Skip to main content

Originally, they came to farm. Invited by William Penn himself, immigrants hailing primarily from the Rhine Valley in Germany braved the long transatlantic voyage to start anew in a fertile valley tucked within the southeastern corner of modern-day Berks County.

The hills of the Reading Prong cradled the valley, an oblong ring of rugged hills thick with mature stands of oak, beech, walnut, and chestnut trees. Through these woods, the headwaters of the Perkiomen, West Branch Perkiomen, and Swamp Creeks roam, kept cool and protected by the ancient woodlands before tumbling into the valley below.

For nearly three centuries, these creeks and springs sustained the valley’s community providing water for drinking, a power source for industry, and vital irrigation for agriculture.

They came to farm and brought with them a bold vision of land stewardship and community.

These were farmers who valued soil health, incorporating crop rotation and other measures to avoid soil erosion well before state agricultural schools taught these techniques. The scope of their stewardship extended even beyond their fields, into the forested slopes where logging was done sparingly to keep the hills lush and wooded. Maintaining these woods provided another layer of erosion protection for the valley’s fertile soils.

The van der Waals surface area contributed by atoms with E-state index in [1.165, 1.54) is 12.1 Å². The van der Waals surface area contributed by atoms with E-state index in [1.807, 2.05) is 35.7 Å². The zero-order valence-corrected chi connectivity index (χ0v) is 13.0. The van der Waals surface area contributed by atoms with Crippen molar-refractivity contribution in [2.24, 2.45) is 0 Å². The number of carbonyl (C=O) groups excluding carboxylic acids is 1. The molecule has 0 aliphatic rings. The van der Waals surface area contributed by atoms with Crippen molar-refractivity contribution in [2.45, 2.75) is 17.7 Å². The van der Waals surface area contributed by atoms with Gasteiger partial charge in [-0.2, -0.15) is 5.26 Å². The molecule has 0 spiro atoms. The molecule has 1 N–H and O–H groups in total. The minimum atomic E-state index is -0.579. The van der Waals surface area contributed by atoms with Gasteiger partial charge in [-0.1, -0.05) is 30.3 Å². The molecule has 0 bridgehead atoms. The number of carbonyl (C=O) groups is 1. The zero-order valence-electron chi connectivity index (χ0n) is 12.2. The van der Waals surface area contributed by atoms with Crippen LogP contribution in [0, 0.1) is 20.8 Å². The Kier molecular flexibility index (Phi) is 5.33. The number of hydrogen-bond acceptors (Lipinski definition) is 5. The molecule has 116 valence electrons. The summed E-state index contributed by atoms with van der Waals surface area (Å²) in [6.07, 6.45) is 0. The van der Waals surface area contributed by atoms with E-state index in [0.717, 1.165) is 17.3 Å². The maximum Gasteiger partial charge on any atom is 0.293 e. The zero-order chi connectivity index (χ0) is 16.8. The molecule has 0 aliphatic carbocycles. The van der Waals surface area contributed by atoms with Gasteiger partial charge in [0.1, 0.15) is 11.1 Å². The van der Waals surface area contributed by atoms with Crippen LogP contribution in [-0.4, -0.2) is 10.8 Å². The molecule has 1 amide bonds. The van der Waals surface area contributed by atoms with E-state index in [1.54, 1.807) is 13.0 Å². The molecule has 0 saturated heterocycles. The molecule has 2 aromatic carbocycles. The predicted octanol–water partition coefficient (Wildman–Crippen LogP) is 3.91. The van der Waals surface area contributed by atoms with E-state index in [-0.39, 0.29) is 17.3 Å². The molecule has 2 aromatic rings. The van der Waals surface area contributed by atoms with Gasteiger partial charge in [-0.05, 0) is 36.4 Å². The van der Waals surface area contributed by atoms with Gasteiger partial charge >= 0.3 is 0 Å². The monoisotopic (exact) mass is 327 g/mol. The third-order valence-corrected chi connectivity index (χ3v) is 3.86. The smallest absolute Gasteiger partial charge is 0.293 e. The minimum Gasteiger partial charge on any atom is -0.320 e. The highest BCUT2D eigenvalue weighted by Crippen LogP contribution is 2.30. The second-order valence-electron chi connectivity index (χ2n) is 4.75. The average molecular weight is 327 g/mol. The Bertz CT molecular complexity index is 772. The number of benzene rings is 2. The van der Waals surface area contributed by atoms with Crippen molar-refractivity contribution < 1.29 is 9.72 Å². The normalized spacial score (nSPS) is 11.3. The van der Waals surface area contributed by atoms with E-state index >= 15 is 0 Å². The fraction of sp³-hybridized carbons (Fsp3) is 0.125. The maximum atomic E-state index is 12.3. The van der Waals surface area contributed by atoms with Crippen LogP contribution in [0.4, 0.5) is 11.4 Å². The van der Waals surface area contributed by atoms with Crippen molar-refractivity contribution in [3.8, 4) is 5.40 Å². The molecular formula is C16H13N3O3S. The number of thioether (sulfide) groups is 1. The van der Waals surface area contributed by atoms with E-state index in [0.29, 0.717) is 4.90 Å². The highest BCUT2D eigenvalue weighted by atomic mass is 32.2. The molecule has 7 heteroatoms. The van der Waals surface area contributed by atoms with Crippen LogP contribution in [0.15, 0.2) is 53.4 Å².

It wouldn’t take long for the valley to gain a reputation for its high-quality dairy produce. Its bounty of butter, milk, and cream was highly sought after, even finding markets as far downstream as Philadelphia. For over two centuries, agriculture served as the keystone pillar for the valley’s economy.

So renowned were these dairy delights, that the region was granted the name, “the Butter Valley”, a title it still carries today.

They came to farm, but found so much more than fields to till and pastures to tend.

The stunning interplay between the Valley’s bucolic lowland flats and verdant hillsides attracted creative visionaries and artists of all types including printmakers and poets, musicians and opera singers, and, perhaps most notably, furniture designers.

Hans Knoll and his wife, Florence, were two such visionaries. As a German himself, Hans Knoll felt right at home among the Pennsylvania Dutch craftsmen of the Butter Valley region. The Knolls set up shop in a former cigar factory in East Greenville near Bally with the dream of transplanting the modern Bauhaus design philosophy popularized in Europe to the United States.

Of the pair, Hans brought the business savvy while Florence possessed the artistic vision. She was creative, a seeker of art; she recruited artists from all over the world to design under the Knoll brand, which became famous for its modern design aesthetic.